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Old 09-02-2007, 09:36 PM
 
150 posts, read 536,035 times
Reputation: 53
Please guys. Im down in Houston Texas and Im sure that kinda traffic youre talking about is Sunday morning traffic here. Be thankful its flowing. On I-10 here in Houston, traffic is backed up from around downtown area to the far west area, a good 20 miles, bumper to bumper.... its also known as the worlds longest "parking lot" if you get the idea. I will soon next year be riding the Chesapeake bay bridge tunnel.... or is that one different then what youre talking about??
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Old 09-02-2007, 11:06 PM
 
Location: Atlanta Metro, GA
23 posts, read 116,969 times
Reputation: 22
Quote:
Originally Posted by PChildres View Post
Please guys. Im down in Houston Texas and Im sure that kinda traffic youre talking about is Sunday morning traffic here. Be thankful its flowing. On I-10 here in Houston, traffic is backed up from around downtown area to the far west area, a good 20 miles, bumper to bumper.... its also known as the worlds longest "parking lot" if you get the idea. I will soon next year be riding the Chesapeake bay bridge tunnel.... or is that one different then what youre talking about??
First of all, I extend warm greetings to a fellow Texan...PChildres, thank you for your input...and to answer your question, no I am not talking about the Chesapeake Bay Bridge-Tunnel. The Chesapeake Bay Bridge-Tunnel was at one point in time listed as one of the engineering wonders of the world. The Hampton Roads Bridge-Tunnel (the bridge-tunnel complex of which I speak) was never really considered an engineering marvel. The Chesapeake Bay Bridge-Tunnel is traveled nowhere near as much as the HRBT. Now, I believe every word you say about Houston traffic. I was born and raised in San Angelo (about three and a half hours northwest of San Antonio, if you were unaware of San Angelo's whereabouts), and my family and I have been to Houston a number of times. Other than personal experiences with Houston traffic, I have heard a number of recent traffic horror stories in Houston. It also doesn't help that Houston is home to one of the nation's top ten worst traffic traps (the Interstate 10-610 interchange). So I feel your pain...maybe not as much as you do, but I have personally experienced what you currently experience. However, cities like Houston, Los Angeles, Chicago, and Atlanta are burgeoning metropolises. People from all over the world are flocking to these cities seeking great jobs, cheap housing (the main exception there would be Los Angeles), and the easy opportunity to realize the American dream, so hellish traffic in those cities is just something that comes with the territory and is easily understood. As for this area...I can't recall ever reading, witnessing or hearing about the great and plentiful opportunities the Hampton Roads region provides (because, in my opinion, it doesn't). Furthermore, the population for the local metropolitan statistical area (MSA) is just a little over 1.7 million...the city of Houston alone has a population of just over 2.1 million (in terms of population, it is the nation's fourth largest behind NYC, LA, and Chi-Town), and its MSA is home to 5.5 million residents. So, how does an area so small (in comparison to other metro areas) have such confusing traffic? The traffic isn't bad...it just shouldn't happen for an area this size. And if it does happen, then it shouldn't be as exaggerated as it currently is. And the traffic doesn't really flow...it has epileptic seizures. It comes to a dead stop, then it gets up to about 40-50 mph, and after you do that for about three seconds you come to a complete stop again, then you lather, rinse, and repeat until the end of the tunnel.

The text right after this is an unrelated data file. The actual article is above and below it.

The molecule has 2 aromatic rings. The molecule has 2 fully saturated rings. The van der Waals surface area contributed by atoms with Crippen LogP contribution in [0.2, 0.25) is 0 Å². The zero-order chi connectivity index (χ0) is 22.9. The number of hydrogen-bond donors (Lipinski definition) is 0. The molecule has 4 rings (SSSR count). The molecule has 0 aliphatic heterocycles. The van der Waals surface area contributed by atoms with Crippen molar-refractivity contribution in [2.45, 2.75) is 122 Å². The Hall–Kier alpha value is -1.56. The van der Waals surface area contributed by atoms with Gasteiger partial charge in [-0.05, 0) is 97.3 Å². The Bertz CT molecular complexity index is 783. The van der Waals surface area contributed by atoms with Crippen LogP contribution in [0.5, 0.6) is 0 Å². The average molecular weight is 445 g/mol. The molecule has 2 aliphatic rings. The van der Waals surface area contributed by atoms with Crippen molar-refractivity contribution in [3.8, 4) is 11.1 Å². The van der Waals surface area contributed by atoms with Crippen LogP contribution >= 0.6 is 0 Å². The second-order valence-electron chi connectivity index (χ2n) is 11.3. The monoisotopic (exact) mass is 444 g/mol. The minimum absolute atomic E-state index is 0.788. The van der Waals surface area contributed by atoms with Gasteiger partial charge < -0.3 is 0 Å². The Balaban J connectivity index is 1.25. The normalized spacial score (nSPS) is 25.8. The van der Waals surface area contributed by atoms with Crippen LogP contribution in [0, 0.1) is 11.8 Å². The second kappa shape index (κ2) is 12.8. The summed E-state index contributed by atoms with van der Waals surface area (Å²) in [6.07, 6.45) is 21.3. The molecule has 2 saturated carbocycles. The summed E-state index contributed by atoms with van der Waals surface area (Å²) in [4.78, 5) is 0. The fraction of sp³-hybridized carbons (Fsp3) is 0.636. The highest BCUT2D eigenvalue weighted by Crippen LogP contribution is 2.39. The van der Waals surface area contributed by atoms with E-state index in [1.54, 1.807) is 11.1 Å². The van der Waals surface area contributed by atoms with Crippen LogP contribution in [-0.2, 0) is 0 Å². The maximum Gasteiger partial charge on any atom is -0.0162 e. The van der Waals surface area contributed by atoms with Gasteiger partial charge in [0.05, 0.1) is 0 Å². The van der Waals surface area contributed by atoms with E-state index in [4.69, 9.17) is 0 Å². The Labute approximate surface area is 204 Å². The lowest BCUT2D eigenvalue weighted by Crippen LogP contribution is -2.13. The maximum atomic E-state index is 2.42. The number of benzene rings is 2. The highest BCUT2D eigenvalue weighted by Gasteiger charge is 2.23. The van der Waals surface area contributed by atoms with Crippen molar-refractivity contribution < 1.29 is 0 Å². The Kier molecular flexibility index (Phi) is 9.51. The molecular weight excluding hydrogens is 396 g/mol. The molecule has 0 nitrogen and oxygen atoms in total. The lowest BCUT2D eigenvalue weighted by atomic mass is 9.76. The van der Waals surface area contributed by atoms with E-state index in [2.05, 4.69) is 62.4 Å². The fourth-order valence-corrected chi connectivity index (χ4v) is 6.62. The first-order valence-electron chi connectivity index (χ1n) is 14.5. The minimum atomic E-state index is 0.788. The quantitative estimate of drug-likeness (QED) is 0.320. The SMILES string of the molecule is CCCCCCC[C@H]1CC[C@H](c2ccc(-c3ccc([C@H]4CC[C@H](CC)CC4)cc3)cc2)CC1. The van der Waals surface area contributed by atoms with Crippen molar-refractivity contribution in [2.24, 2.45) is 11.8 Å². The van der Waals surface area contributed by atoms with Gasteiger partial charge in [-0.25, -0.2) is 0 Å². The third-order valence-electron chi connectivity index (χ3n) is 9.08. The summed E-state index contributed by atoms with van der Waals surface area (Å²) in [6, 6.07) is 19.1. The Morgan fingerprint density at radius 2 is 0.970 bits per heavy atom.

So, I ask the question once more...what makes traffic at the HRBT so mind-boggling?
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Old 09-02-2007, 11:16 PM
 
Location: Atlanta Metro, GA
23 posts, read 116,969 times
Reputation: 22
Quote:
Originally Posted by MrAllGood View Post
As one who goes through the Monitor-Merrimac tunnel 2x a day, I notice that traffic really gets bad the day after school lets out around here until they go back.

Also, folks drive 55+ mph until they hit the tunnels and then slow down for whatever reason, which causes a ripple effect.
Aha!! We've got one!! MrAllGood, thank you for your keen powers of observation, and thank you even more for mentioning what others were completely unaware of. The ripple effect theory...one person slows down "for whatever reason" and then the person behind that, and so and so and so on. Once a greater number of vehicles traverse the area freeways, the effect is what we witness every weekday in this area from 6 AM to 9 AM and from 2 PM to 6 PM. Very well said, MrAllGood, and thank you for your contribution.

Now, here's the next question: Note how MrAllGood mentioned the tendency for traffic to slow down "for whatever reason." What is that reason? Why do you personally slow down in the tunnels? Do you even know that you are slowing down and impeding the flow of traffic? Everyone who responds from this point on should be able to list a perfectly good reason as to why they make it a point to reduce their traveling speed below the 55 mph limit signs in the tunnels specifically say to maintain. Once again, MrAllGood, thanks for your answer.
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Old 09-03-2007, 05:29 PM
 
150 posts, read 536,035 times
Reputation: 53
Hmmm, I cant recall a HRBT. What does this actually connect to one another?